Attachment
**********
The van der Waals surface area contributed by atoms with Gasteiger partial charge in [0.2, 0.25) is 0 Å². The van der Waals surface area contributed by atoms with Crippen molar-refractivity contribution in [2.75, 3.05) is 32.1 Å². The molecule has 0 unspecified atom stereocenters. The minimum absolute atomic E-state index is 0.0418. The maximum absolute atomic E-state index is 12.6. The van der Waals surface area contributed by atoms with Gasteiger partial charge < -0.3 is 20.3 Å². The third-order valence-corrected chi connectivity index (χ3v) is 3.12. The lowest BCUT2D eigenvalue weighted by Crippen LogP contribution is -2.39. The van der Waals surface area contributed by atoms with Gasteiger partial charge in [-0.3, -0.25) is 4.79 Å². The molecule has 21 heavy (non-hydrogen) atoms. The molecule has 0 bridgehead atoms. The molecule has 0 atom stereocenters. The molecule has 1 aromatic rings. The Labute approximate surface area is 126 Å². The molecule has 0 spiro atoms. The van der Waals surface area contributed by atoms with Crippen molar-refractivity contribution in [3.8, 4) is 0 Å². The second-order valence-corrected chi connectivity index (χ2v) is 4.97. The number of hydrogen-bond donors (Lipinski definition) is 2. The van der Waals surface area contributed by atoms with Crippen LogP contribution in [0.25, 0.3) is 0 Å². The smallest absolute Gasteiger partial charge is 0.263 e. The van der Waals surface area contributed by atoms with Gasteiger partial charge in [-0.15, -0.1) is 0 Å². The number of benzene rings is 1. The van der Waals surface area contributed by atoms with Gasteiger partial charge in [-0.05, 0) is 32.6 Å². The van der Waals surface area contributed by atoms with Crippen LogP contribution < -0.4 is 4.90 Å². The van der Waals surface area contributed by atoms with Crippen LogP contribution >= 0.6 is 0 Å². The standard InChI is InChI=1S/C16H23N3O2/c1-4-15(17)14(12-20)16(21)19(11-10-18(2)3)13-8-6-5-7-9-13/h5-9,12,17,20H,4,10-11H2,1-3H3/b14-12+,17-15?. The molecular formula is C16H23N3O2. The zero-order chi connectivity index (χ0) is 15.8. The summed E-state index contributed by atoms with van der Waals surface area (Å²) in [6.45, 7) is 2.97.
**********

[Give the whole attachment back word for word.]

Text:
The van der Waals surface area contributed by atoms with Gasteiger partial charge in [0.2, 0.25) is 0 Å². The van der Waals surface area contributed by atoms with Crippen molar-refractivity contribution in [2.75, 3.05) is 32.1 Å². The molecule has 0 unspecified atom stereocenters. The minimum absolute atomic E-state index is 0.0418. The maximum absolute atomic E-state index is 12.6. The van der Waals surface area contributed by atoms with Gasteiger partial charge < -0.3 is 20.3 Å². The third-order valence-corrected chi connectivity index (χ3v) is 3.12. The lowest BCUT2D eigenvalue weighted by Crippen LogP contribution is -2.39. The van der Waals surface area contributed by atoms with Gasteiger partial charge in [-0.3, -0.25) is 4.79 Å². The molecule has 21 heavy (non-hydrogen) atoms. The molecule has 0 bridgehead atoms. The molecule has 0 atom stereocenters. The molecule has 1 aromatic rings. The Labute approximate surface area is 126 Å². The molecule has 0 spiro atoms. The van der Waals surface area contributed by atoms with Crippen molar-refractivity contribution in [3.8, 4) is 0 Å². The second-order valence-corrected chi connectivity index (χ2v) is 4.97. The number of hydrogen-bond donors (Lipinski definition) is 2. The van der Waals surface area contributed by atoms with Crippen LogP contribution in [0.25, 0.3) is 0 Å². The smallest absolute Gasteiger partial charge is 0.263 e. The van der Waals surface area contributed by atoms with Gasteiger partial charge in [-0.15, -0.1) is 0 Å². The number of benzene rings is 1. The van der Waals surface area contributed by atoms with Gasteiger partial charge in [-0.05, 0) is 32.6 Å². The van der Waals surface area contributed by atoms with Crippen LogP contribution < -0.4 is 4.90 Å². The van der Waals surface area contributed by atoms with Crippen LogP contribution >= 0.6 is 0 Å². The standard InChI is InChI=1S/C16H23N3O2/c1-4-15(17)14(12-20)16(21)19(11-10-18(2)3)13-8-6-5-7-9-13/h5-9,12,17,20H,4,10-11H2,1-3H3/b14-12+,17-15?. The molecular formula is C16H23N3O2. The zero-order chi connectivity index (χ0) is 15.8. The summed E-state index contributed by atoms with van der Waals surface area (Å²) in [6.45, 7) is 2.97.